I don’t know if you’ve heard, but rumor has it that the God of the Old Testament is a pretty angry deity. He can’t go 5 pages without punishing someone for something, preferably via smiting. And with so many rules, it’s no wonder that the Israelites run afoul of them so frequently.
If you can manage to actually read through all the laws, though, you might get the impression that God is more than smoter-in-chief. He demonstrates considerable concern for the disadvantaged, for example. One particular provision stood out to me on a recent excursion through the Pentateuch — the call to not reap every last morsel of grain, in order to leave behind something for those who don’t have their own fields or other means of obtaining food. Commandments to leave the gleanings are repeated several times in the law. That led to wonder what it means to leave gleanings in a 21st century context.
I am aware that farming still occurs today, and so there may be some cases in which these commandments can be implemented directly as stated. But relatively few of us are farmers, and many people who might be in need of some gleanings live far from a farm. Personally, I have no crops to reap, so I need to identify principles that can be adapted to my circumstances.
Beyond the repetition, two things struck me about this agricultural arrangement. First is the explicit assertion that 100% efficiency is not the goal in reaping. This seems very counter to our American mindset, where leaving anything “on the table” that we could have obtained is a shame at best and laziness at worst. One small application I’ve considered along these lines is in how I prepare my federal tax return; if I don’t look for every last deduction and credit to maximize my refund, can that be considered leaving gleanings?
The other dimension is the complicated dynamic between the reaper and the gleaner. There is an aspect of welfare to the practice, an explicit recognition of the imbalance and dependency built into the relationship. And yet there is also an opportunity for the gleaner to be an active participant in his own well being with minimal barrier to entry, to do genuine work that has real value to him and possibly to the reapers as well.
Given the scope of this column, I’m particularly interested in how these principles apply to our global efforts to help the disadvantaged through science and technology. The United States reaps many benefits from scientific fields, and it seems only right and proper that we make sure the rest of the world gains from the bounty of that harvest as well.
Actually realizing that in a practical way isn’t always easy, though. For example, vitamin A deficiency is a significant public health concern in many developing nations. In many of those places, rice is a staple food. Put more vitamin A in the rice, and hey presto! better public health, right? That’s exactly the thought behind golden rice.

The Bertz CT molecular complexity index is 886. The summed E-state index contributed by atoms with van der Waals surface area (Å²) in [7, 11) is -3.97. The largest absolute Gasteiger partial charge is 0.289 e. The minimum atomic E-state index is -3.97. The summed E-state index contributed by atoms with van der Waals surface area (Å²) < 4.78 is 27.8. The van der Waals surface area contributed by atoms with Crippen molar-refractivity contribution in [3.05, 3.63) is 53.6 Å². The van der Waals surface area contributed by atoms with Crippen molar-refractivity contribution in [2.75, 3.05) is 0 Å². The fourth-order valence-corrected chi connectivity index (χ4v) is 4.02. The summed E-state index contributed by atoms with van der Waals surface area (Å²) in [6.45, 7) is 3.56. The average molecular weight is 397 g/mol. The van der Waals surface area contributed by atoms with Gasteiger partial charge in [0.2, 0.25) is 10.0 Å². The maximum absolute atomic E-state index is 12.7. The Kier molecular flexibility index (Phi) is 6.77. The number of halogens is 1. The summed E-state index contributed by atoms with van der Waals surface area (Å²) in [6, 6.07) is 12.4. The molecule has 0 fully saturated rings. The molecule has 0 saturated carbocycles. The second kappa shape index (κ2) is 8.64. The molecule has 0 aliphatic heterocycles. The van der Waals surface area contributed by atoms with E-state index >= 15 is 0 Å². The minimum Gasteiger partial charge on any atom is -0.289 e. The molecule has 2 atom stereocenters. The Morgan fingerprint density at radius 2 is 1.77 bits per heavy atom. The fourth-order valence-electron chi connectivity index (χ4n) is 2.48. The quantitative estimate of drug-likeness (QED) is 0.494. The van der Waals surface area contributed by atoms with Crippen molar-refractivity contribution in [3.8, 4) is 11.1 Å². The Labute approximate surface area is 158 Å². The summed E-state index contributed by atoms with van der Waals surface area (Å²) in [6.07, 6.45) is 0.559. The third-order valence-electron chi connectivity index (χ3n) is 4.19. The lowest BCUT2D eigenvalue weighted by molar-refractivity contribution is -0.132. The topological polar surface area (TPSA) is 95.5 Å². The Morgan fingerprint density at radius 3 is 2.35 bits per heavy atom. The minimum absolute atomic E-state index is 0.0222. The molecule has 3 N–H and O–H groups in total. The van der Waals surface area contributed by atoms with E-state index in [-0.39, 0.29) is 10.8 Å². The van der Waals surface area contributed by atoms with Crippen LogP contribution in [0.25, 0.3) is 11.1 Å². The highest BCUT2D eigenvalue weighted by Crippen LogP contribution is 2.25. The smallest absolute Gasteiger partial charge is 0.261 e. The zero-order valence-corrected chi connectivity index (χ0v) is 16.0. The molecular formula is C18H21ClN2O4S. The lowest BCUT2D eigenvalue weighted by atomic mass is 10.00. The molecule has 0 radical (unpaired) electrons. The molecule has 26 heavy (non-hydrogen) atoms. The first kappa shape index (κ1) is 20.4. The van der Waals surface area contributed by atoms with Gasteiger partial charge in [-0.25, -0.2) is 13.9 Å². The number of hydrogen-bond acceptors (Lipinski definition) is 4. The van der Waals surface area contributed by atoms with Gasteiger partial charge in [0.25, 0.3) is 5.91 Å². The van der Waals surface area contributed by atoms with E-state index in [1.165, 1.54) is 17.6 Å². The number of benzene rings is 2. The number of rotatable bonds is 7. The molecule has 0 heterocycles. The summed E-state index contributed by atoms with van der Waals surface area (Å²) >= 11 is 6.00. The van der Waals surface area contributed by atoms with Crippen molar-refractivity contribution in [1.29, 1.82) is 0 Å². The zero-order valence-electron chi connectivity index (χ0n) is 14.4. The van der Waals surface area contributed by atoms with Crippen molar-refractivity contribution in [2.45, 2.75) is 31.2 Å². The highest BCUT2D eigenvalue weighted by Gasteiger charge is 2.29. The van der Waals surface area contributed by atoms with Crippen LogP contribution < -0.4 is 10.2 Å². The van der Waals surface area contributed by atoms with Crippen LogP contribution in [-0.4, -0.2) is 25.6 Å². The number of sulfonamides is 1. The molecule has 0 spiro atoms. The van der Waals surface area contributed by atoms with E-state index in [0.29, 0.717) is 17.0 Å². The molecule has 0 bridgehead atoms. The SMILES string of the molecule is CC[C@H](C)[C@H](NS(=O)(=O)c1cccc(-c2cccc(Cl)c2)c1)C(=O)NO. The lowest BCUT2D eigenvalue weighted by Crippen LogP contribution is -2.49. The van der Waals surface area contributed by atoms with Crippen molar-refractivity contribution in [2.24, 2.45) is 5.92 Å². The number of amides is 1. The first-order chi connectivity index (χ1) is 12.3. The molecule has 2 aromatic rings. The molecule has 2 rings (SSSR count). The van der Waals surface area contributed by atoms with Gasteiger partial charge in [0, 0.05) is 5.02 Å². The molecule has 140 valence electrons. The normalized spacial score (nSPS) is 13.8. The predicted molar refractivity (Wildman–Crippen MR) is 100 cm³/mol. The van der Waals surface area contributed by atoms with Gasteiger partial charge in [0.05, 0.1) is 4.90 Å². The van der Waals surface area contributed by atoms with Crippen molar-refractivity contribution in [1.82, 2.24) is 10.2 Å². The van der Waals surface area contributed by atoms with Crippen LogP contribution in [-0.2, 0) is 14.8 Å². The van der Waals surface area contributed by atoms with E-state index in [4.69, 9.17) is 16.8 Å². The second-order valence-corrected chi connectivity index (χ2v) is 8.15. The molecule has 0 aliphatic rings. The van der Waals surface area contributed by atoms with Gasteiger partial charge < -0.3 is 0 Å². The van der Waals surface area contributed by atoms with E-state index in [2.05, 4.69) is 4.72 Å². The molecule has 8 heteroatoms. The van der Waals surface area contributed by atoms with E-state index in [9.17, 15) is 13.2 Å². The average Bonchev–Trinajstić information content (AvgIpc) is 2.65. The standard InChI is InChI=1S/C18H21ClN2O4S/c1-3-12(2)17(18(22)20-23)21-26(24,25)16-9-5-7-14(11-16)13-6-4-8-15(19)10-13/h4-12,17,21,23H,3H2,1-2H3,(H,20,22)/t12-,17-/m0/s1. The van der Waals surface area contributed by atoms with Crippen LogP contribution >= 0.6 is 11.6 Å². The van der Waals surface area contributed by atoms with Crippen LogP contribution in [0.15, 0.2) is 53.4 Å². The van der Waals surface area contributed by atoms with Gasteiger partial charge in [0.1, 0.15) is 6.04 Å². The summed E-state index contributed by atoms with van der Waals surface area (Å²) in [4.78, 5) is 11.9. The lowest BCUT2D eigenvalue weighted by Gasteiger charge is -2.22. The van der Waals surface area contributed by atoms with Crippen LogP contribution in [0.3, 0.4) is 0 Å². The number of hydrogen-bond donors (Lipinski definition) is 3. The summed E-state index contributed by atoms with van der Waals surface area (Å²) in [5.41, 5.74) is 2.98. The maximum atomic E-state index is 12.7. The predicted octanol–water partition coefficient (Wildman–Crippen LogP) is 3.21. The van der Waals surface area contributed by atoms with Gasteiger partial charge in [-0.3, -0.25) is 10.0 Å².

That program has not been without controversy, however. There are concerns over the fact that it is a genetically modified organism, and that corporations may profit from the patents behind it. If developed nations are largely rejecting GMOs for their own table, what does it mean when we expect developing nations to eat them? It will be interesting to see if reception of vitamin A enriched bananas is any different.
We discussed another technological solution to developing world problems on Facebook in the form of the WarkaWater. Reminiscent of the moisture vaporators from the Star Wars planet of Tatooine, it is a device to collect water from the atmosphere to provide potable water in places where that is a scarce commodity. It would appear to me to be a solution more in line with leaving gleanings. By focusing on a low price solution, the manufacturer may be leaving money on the table compared to a product with proprietary materials, say, but they are also making adoption more likely by keeping the barrier to entry low. And ensuring the unit is easily serviced in the field provides an opportunity for those benefiting from the device to materially contribute to their own livelihood.
That’s not to say that WarkaWater is “right” or “Biblical” and golden rice is “wrong”. There are other Biblical models for how to provide for the disadvantaged, and there are likely dimensions to both initiatives that I have not considered. It just seemed to me that WarkaWater represented an implementation of the principles associated with the particular practice of leaving gleanings in the field. And I think those principles can be helpful in evaluating other technological initiatives to improve global well being.
What efforts to provide the disadvantaged better living through science do you find most promising or noteworthy? In what other ways can we leave a gleaning behind in our modern contexts, locally and globally?